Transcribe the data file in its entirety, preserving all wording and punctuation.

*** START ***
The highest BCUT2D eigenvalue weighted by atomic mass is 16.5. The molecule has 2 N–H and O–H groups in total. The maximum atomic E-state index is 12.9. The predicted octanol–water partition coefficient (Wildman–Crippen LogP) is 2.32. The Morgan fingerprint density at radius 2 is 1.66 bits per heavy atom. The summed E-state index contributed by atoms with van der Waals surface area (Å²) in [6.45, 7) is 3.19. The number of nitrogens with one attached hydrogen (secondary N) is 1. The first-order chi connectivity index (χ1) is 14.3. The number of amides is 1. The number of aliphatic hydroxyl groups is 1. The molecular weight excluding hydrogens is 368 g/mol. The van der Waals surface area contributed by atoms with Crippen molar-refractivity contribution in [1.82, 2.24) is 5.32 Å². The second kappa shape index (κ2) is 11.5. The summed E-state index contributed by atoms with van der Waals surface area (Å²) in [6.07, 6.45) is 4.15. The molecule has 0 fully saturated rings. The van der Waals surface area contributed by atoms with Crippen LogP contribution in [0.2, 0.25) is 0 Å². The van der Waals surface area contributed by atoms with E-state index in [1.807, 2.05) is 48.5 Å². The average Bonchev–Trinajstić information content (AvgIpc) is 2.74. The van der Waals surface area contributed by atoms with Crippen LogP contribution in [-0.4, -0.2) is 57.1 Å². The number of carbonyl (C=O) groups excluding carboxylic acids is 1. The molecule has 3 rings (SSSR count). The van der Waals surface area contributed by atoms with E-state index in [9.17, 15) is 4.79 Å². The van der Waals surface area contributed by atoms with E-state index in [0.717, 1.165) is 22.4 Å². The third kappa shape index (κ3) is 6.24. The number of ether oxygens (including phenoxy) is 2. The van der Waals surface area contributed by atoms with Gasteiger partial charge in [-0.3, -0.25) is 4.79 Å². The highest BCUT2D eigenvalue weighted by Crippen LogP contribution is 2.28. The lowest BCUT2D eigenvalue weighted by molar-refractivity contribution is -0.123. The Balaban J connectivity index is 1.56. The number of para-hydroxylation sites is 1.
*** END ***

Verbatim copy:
The highest BCUT2D eigenvalue weighted by atomic mass is 16.5. The molecule has 2 N–H and O–H groups in total. The maximum atomic E-state index is 12.9. The predicted octanol–water partition coefficient (Wildman–Crippen LogP) is 2.32. The Morgan fingerprint density at radius 2 is 1.66 bits per heavy atom. The summed E-state index contributed by atoms with van der Waals surface area (Å²) in [6.45, 7) is 3.19. The number of nitrogens with one attached hydrogen (secondary N) is 1. The first-order chi connectivity index (χ1) is 14.3. The number of amides is 1. The number of aliphatic hydroxyl groups is 1. The molecular weight excluding hydrogens is 368 g/mol. The van der Waals surface area contributed by atoms with Crippen molar-refractivity contribution in [1.82, 2.24) is 5.32 Å². The second kappa shape index (κ2) is 11.5. The summed E-state index contributed by atoms with van der Waals surface area (Å²) in [6.07, 6.45) is 4.15. The molecule has 0 fully saturated rings. The van der Waals surface area contributed by atoms with Crippen LogP contribution in [0.2, 0.25) is 0 Å². The van der Waals surface area contributed by atoms with E-state index in [1.807, 2.05) is 48.5 Å². The average Bonchev–Trinajstić information content (AvgIpc) is 2.74. The van der Waals surface area contributed by atoms with Crippen LogP contribution in [-0.4, -0.2) is 57.1 Å². The number of carbonyl (C=O) groups excluding carboxylic acids is 1. The molecule has 3 rings (SSSR count). The van der Waals surface area contributed by atoms with E-state index in [9.17, 15) is 4.79 Å². The van der Waals surface area contributed by atoms with E-state index in [0.717, 1.165) is 22.4 Å². The third kappa shape index (κ3) is 6.24. The number of ether oxygens (including phenoxy) is 2. The van der Waals surface area contributed by atoms with Gasteiger partial charge in [-0.3, -0.25) is 4.79 Å². The highest BCUT2D eigenvalue weighted by Crippen LogP contribution is 2.28. The lowest BCUT2D eigenvalue weighted by molar-refractivity contribution is -0.123. The Balaban J connectivity index is 1.56. The number of para-hydroxylation sites is 1.